This week marked the anniversary of the Citizens United decision, which exposed American democracy to increasing domination by the country's very richest and most reactionary figures — modern heirs to those "malefactors of great wealth" condemned by the great Republican Theodore Roosevelt — so it is worth recalling the false promise made by the justice who wrote the majority opinion in that case.
Justice Anthony Kennedy masterminded the Supreme Court's Jan. 21, 2010 decision to undo a century of public-interest regulation of campaign expenditures in the name of "free speech." He had every reason to know how damaging to democratic values and public integrity that decision would prove to be.
Once billed as a "moderate conservative," Kennedy is a libertarian former corporate attorney from Sacramento, who toiled in his father's scandal-ridden lobbying law firm, "influencing" California legislators, before he ascended to the bench with the help of his friend Ronald Reagan.
While guiding Citizens United through the court on behalf of the Republican Party's billionaire overseers, it was Kennedy who came up with a decorative fig leaf of justification:
With the advent of the Internet, prompt disclosure of expenditures can provide shareholders and citizens with the information needed to hold corporations and elected officials accountable for their positions. This transparency enables the electorate to make informed decisions and give proper weight to different speakers and messages.
As Jane Mayer's superb new book "Dark Money: The Hidden History of the Billionaires Behind the Rise of the Radical Right" reveals in excruciating but fascinating detail, Kennedy's assertion about the Internet insuring disclosure and accountability was nothing but a little heap of happy horse-product. "Independent" expenditures from super-rich right-wing donors have overwhelmed the opponents of their chosen candidates, promoting a durable Republican takeover of Congress — often through the deployment of false advertising and false-flag organizations.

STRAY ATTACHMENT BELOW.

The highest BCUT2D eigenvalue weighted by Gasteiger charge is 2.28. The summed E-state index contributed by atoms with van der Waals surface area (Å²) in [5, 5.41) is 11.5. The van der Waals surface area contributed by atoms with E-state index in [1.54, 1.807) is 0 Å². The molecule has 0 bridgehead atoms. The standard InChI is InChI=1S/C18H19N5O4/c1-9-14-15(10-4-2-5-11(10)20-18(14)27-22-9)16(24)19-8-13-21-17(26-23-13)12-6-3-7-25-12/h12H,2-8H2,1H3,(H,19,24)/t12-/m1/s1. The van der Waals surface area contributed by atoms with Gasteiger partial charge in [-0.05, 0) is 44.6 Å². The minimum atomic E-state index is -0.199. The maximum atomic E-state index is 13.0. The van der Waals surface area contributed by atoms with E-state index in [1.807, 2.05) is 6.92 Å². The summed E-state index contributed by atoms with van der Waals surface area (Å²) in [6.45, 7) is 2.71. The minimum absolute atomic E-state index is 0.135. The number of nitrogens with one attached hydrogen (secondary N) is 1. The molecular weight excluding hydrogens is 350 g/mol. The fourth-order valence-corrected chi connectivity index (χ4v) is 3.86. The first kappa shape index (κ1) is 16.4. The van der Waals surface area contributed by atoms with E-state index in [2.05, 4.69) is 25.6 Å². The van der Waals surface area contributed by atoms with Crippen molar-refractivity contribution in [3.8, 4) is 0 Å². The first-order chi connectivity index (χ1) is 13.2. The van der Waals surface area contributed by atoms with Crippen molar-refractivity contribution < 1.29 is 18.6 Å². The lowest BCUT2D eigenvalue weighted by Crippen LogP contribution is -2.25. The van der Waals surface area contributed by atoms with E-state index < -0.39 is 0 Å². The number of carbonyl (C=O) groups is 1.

Late last year, Kennedy confessed that his vaunted "transparency" is "not working the way it should," a feeble excuse since he had every reason to know from the beginning that his professed expectation of "prompt disclosure" of all political donations was absurdly unrealistic.
The Citizens United debacle led directly to the Republican takeover of the Senate as well as the House. Last week, the Brennan Center for Justice released a new study showing that "dark money" — that is, donations whose origin remains secret from news organizations and voters — has more than doubled in Senate races during the past six years, from $105 million to $226 million in 2014.
During the past three election cycles, outside groups spent about $1 billion total on Senate races, of which $485 million came from undisclosed sources. In the 11 most competitive Senate races in 2014, almost 60 percent of the spending by "independent" groups came from those murky places, and the winners of those races benefited from $171 million of such spending.
In elections gone by, when anonymous smear leaflets would appear in local races — funded by nobody knew whom — political operatives would shake their heads and mutter about "sewer money."
Today we can thank Justice Kennedy, who was either poorly informed or willfully ignorant, for turning American democracy into a stinking open sewer.
What a legacy.
To find out more about Joe Conason and read features by other Creators Syndicate writers and cartoonists, visit the Creators Syndicate website at www.creators.com.